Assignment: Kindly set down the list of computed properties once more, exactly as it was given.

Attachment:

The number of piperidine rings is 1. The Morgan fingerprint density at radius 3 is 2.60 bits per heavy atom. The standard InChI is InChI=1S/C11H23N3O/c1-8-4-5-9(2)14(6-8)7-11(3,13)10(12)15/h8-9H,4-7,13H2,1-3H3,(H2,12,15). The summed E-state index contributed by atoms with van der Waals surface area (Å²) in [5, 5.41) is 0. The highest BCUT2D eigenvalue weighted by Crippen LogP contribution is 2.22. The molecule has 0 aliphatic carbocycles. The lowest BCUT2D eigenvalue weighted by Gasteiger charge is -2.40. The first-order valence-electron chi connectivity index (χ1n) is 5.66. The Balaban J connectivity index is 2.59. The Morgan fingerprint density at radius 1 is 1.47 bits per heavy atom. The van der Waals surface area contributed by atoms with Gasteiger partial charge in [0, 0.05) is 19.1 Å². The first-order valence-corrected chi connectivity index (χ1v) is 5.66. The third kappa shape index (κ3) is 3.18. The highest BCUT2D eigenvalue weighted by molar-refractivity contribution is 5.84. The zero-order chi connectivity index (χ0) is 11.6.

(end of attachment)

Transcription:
The number of piperidine rings is 1. The Morgan fingerprint density at radius 3 is 2.60 bits per heavy atom. The standard InChI is InChI=1S/C11H23N3O/c1-8-4-5-9(2)14(6-8)7-11(3,13)10(12)15/h8-9H,4-7,13H2,1-3H3,(H2,12,15). The summed E-state index contributed by atoms with van der Waals surface area (Å²) in [5, 5.41) is 0. The highest BCUT2D eigenvalue weighted by Crippen LogP contribution is 2.22. The molecule has 0 aliphatic carbocycles. The lowest BCUT2D eigenvalue weighted by Gasteiger charge is -2.40. The first-order valence-electron chi connectivity index (χ1n) is 5.66. The Balaban J connectivity index is 2.59. The Morgan fingerprint density at radius 1 is 1.47 bits per heavy atom. The van der Waals surface area contributed by atoms with Gasteiger partial charge in [0, 0.05) is 19.1 Å². The first-order valence-corrected chi connectivity index (χ1v) is 5.66. The third kappa shape index (κ3) is 3.18. The highest BCUT2D eigenvalue weighted by molar-refractivity contribution is 5.84. The zero-order chi connectivity index (χ0) is 11.6.